Richard H. Kohn is an emeritus professor of history and peace, war and defense at the University of North Carolina at Chapel Hill.
Dear Republican national security expert:
Like dozens of other prominent GOP national security leaders, you may have publicly opposed Donald Trump’s presidential campaign in harsh terms. (Or perhaps you found him appalling but kept your views to yourself.) Now that he will be moving into the White House, however, you must serve in a Trump administration if given the opportunity.
A president as seriously deficient in knowledge, experience and temperament as Trump is going to need a lot of help, and he will need it from the A-Team. Most national political figures have established ideas about policy and also know many individuals who are qualified and prepared to people their administrations. Given his demagoguery, inconsistency and changeability, Trump lacks a fixed agenda. He’s all style, no substance — a tabula rasa.
With your experience and professional network, you could help Trump find the dozens of appointees necessary to direct the foreign policy, national defense, intelligence, homeland security and other agencies that defend the country. You can suggest generals and admirals for the different commands and let Trump know whose advice to heed in the many ticklish (and dangerous) situations sure to arise during his term. You can warn him when a given comment or idea will tempt or deter an adversary, reassure or unhinge an ally, strengthen or weaken our war-making capacity. You will know how to craft the short memos needed to get his attention and which perspectives will need to be added to the policy discussions that will be ongoing in his administration. You might even prevent a financial as well as a national security crisis.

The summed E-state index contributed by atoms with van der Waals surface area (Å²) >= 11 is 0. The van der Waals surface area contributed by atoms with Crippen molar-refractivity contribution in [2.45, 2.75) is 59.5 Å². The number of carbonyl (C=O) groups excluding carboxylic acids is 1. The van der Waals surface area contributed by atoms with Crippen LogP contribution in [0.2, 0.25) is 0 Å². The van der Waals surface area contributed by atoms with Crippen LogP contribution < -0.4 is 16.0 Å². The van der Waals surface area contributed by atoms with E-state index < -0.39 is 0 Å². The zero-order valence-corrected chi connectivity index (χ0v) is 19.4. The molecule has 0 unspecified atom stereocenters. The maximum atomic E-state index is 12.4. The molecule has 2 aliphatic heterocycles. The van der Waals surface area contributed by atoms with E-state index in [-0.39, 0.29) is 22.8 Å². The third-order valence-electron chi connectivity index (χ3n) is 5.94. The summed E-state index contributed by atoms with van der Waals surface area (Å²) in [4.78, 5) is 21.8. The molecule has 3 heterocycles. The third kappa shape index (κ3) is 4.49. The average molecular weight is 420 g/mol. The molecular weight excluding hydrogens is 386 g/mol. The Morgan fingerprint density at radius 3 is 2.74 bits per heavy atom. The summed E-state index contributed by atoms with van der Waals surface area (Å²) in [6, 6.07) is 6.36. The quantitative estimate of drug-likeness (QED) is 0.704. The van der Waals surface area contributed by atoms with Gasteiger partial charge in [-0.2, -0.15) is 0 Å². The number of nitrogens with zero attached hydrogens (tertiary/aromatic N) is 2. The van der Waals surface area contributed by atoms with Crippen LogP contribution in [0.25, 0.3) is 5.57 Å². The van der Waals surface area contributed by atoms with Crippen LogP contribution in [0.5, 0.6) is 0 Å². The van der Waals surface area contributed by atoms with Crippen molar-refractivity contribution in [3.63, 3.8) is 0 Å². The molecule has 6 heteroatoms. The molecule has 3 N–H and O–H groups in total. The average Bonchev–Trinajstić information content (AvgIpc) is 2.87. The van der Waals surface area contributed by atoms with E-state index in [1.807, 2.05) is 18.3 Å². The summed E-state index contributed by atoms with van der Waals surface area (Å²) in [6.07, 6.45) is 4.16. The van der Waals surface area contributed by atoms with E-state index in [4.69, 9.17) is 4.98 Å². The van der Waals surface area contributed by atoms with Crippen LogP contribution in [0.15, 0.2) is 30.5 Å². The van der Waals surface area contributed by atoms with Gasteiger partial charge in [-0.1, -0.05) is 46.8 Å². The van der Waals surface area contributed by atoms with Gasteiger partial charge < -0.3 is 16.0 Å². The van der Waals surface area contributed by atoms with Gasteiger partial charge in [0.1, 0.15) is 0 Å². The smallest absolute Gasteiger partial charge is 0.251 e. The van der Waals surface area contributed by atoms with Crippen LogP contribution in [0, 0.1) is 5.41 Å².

I know you worry deeply about working for a man you dislike and distrust. Remember, however, that you would be serving the American people and the country. It can be done.
To succeed, you will have to be prepared to speak truth to power, and then to be ignored, overruled, dissed and otherwise embarrassed. The people in charge may not be principled or capable and, including in Trump’s case, perhaps even disparaging of those around them and working for them. In other words, the gig may test your capacity for abuse. Be prepared to resign or otherwise walk off the job after careful calculation of the pros and cons of helping the country vs. going home to lick one’s wounds. The only people who can’t resign in the national security community are the most senior military leaders, because to do so would violate their core professional obligations, akin to an emergency-room doctor walking away from a patient in need.
You will also have to inquire carefully about the conditions of service. Trump is known for requiring nondisclosure agreements from his employees. You may have to measure a promise to go home in silence against what may be a need to alert the country to problems and perils of the administration — in other words, the balance between loyalty and discretion on the one hand and blowing the whistle on the other. And think through beforehand how you would handle being asked to do something illegal, immoral, unethical or just plain stupid.
Last, before going to work for a president who can be insulting, illogical, erratic, inappropriate and the like, it may be wise to find out the extent to which you would be expected to serve as a spokesperson or public defender of the administration’s positions, thinking and decisions. One has to be able to look oneself in the mirror every day and talk frankly to one’s family every evening. Once out of government, you want to be able to remember, and speak privately of your service with pride, firm in the belief that you emerged with your integrity, honor and reputation intact. All of the above, in fact, applies to experts in other fields as well — national security is just one of many areas of vital national interest in which the president will need significant help from people who didn’t want him to win.
Yes, Trump is a master of chaos with no core of belief. He would be a difficult boss. But as we mark another Veterans Day honoring those who have served our nation, you must not turn down a reasonable offer. At any point, you can go home, knowing that at least you tried. And that the country will be in your debt.